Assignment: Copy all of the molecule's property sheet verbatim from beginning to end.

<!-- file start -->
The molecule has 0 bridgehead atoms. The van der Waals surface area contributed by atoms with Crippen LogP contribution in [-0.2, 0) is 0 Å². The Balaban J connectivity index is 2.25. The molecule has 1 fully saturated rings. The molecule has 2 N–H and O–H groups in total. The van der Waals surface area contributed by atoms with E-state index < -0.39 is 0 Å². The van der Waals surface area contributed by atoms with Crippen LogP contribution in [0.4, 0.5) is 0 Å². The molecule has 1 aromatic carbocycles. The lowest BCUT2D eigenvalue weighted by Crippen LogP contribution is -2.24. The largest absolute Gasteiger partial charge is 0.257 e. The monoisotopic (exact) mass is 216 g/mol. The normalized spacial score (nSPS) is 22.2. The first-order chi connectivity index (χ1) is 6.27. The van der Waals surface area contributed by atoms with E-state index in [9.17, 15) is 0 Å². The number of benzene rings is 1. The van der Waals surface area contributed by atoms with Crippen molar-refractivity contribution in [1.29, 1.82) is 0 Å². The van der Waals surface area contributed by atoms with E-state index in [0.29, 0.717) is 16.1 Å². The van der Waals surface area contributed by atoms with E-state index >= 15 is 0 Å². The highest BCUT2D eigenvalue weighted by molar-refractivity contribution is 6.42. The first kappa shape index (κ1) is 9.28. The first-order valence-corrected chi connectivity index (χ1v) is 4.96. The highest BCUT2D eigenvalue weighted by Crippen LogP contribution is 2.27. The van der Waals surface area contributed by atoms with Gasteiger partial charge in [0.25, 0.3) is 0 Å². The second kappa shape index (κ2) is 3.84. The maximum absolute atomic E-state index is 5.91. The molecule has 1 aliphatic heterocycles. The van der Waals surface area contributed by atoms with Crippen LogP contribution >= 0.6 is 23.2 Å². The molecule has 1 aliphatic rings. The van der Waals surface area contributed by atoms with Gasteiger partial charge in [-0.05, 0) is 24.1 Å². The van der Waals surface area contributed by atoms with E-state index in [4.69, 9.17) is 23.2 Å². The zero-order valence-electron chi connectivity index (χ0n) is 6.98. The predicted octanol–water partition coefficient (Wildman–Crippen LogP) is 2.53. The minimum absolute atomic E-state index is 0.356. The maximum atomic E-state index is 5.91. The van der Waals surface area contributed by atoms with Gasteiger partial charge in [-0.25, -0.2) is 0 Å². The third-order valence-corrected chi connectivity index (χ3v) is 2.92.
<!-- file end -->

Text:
The molecule has 0 bridgehead atoms. The van der Waals surface area contributed by atoms with Crippen LogP contribution in [-0.2, 0) is 0 Å². The Balaban J connectivity index is 2.25. The molecule has 1 fully saturated rings. The molecule has 2 N–H and O–H groups in total. The van der Waals surface area contributed by atoms with E-state index < -0.39 is 0 Å². The van der Waals surface area contributed by atoms with Crippen LogP contribution in [0.4, 0.5) is 0 Å². The molecule has 1 aromatic carbocycles. The lowest BCUT2D eigenvalue weighted by Crippen LogP contribution is -2.24. The largest absolute Gasteiger partial charge is 0.257 e. The monoisotopic (exact) mass is 216 g/mol. The normalized spacial score (nSPS) is 22.2. The first-order chi connectivity index (χ1) is 6.27. The van der Waals surface area contributed by atoms with E-state index in [9.17, 15) is 0 Å². The number of benzene rings is 1. The van der Waals surface area contributed by atoms with Crippen molar-refractivity contribution in [1.29, 1.82) is 0 Å². The van der Waals surface area contributed by atoms with E-state index in [0.29, 0.717) is 16.1 Å². The van der Waals surface area contributed by atoms with E-state index >= 15 is 0 Å². The highest BCUT2D eigenvalue weighted by molar-refractivity contribution is 6.42. The first kappa shape index (κ1) is 9.28. The first-order valence-corrected chi connectivity index (χ1v) is 4.96. The highest BCUT2D eigenvalue weighted by Crippen LogP contribution is 2.27. The van der Waals surface area contributed by atoms with Gasteiger partial charge in [0.25, 0.3) is 0 Å². The second kappa shape index (κ2) is 3.84. The maximum absolute atomic E-state index is 5.91. The molecule has 1 aliphatic heterocycles. The van der Waals surface area contributed by atoms with Crippen LogP contribution >= 0.6 is 23.2 Å². The molecule has 1 aliphatic rings. The van der Waals surface area contributed by atoms with Gasteiger partial charge in [-0.05, 0) is 24.1 Å². The van der Waals surface area contributed by atoms with E-state index in [4.69, 9.17) is 23.2 Å². The zero-order valence-electron chi connectivity index (χ0n) is 6.98. The predicted octanol–water partition coefficient (Wildman–Crippen LogP) is 2.53. The minimum absolute atomic E-state index is 0.356. The maximum atomic E-state index is 5.91. The van der Waals surface area contributed by atoms with Gasteiger partial charge in [-0.25, -0.2) is 0 Å². The third-order valence-corrected chi connectivity index (χ3v) is 2.92.